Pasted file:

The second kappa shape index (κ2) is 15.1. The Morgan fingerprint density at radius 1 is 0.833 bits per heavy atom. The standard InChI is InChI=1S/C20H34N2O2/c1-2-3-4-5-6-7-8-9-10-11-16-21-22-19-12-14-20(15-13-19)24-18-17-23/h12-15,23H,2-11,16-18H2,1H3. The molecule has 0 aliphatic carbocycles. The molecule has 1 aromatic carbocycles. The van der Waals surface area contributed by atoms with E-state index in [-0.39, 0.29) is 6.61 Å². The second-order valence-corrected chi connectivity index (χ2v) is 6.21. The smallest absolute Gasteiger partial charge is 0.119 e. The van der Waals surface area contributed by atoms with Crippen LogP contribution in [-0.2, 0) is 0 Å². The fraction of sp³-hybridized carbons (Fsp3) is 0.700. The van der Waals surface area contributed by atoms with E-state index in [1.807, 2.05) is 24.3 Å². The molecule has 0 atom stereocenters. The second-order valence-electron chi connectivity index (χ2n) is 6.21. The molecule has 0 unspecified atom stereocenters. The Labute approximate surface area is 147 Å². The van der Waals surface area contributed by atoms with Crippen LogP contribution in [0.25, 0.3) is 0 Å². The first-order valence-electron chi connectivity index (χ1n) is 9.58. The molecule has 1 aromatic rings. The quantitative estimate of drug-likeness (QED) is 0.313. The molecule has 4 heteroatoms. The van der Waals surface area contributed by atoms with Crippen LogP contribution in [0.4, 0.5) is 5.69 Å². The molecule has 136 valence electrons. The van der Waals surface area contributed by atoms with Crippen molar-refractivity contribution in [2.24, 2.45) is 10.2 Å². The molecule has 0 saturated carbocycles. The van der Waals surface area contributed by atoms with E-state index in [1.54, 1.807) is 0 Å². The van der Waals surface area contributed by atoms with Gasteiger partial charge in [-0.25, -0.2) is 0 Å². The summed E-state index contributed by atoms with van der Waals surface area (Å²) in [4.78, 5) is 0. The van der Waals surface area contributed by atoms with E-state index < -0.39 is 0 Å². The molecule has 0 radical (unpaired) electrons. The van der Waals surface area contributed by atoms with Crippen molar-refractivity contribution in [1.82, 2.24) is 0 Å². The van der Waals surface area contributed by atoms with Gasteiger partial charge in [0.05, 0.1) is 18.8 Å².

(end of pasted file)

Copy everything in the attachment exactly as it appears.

The second kappa shape index (κ2) is 15.1. The Morgan fingerprint density at radius 1 is 0.833 bits per heavy atom. The standard InChI is InChI=1S/C20H34N2O2/c1-2-3-4-5-6-7-8-9-10-11-16-21-22-19-12-14-20(15-13-19)24-18-17-23/h12-15,23H,2-11,16-18H2,1H3. The molecule has 0 aliphatic carbocycles. The molecule has 1 aromatic carbocycles. The van der Waals surface area contributed by atoms with E-state index in [-0.39, 0.29) is 6.61 Å². The second-order valence-corrected chi connectivity index (χ2v) is 6.21. The smallest absolute Gasteiger partial charge is 0.119 e. The van der Waals surface area contributed by atoms with Crippen LogP contribution in [-0.2, 0) is 0 Å². The fraction of sp³-hybridized carbons (Fsp3) is 0.700. The van der Waals surface area contributed by atoms with E-state index in [1.807, 2.05) is 24.3 Å². The molecule has 0 atom stereocenters. The second-order valence-electron chi connectivity index (χ2n) is 6.21. The molecule has 0 unspecified atom stereocenters. The Labute approximate surface area is 147 Å². The van der Waals surface area contributed by atoms with Crippen LogP contribution in [0.25, 0.3) is 0 Å². The first-order valence-electron chi connectivity index (χ1n) is 9.58. The molecule has 1 aromatic rings. The quantitative estimate of drug-likeness (QED) is 0.313. The molecule has 4 heteroatoms. The van der Waals surface area contributed by atoms with Crippen LogP contribution in [0.4, 0.5) is 5.69 Å². The molecule has 136 valence electrons. The van der Waals surface area contributed by atoms with Crippen molar-refractivity contribution in [2.24, 2.45) is 10.2 Å². The molecule has 0 saturated carbocycles. The van der Waals surface area contributed by atoms with E-state index in [1.54, 1.807) is 0 Å². The van der Waals surface area contributed by atoms with Gasteiger partial charge in [-0.25, -0.2) is 0 Å². The summed E-state index contributed by atoms with van der Waals surface area (Å²) in [4.78, 5) is 0. The van der Waals surface area contributed by atoms with E-state index < -0.39 is 0 Å². The molecule has 0 radical (unpaired) electrons. The van der Waals surface area contributed by atoms with Crippen molar-refractivity contribution in [1.82, 2.24) is 0 Å². The van der Waals surface area contributed by atoms with Gasteiger partial charge in [0.05, 0.1) is 18.8 Å².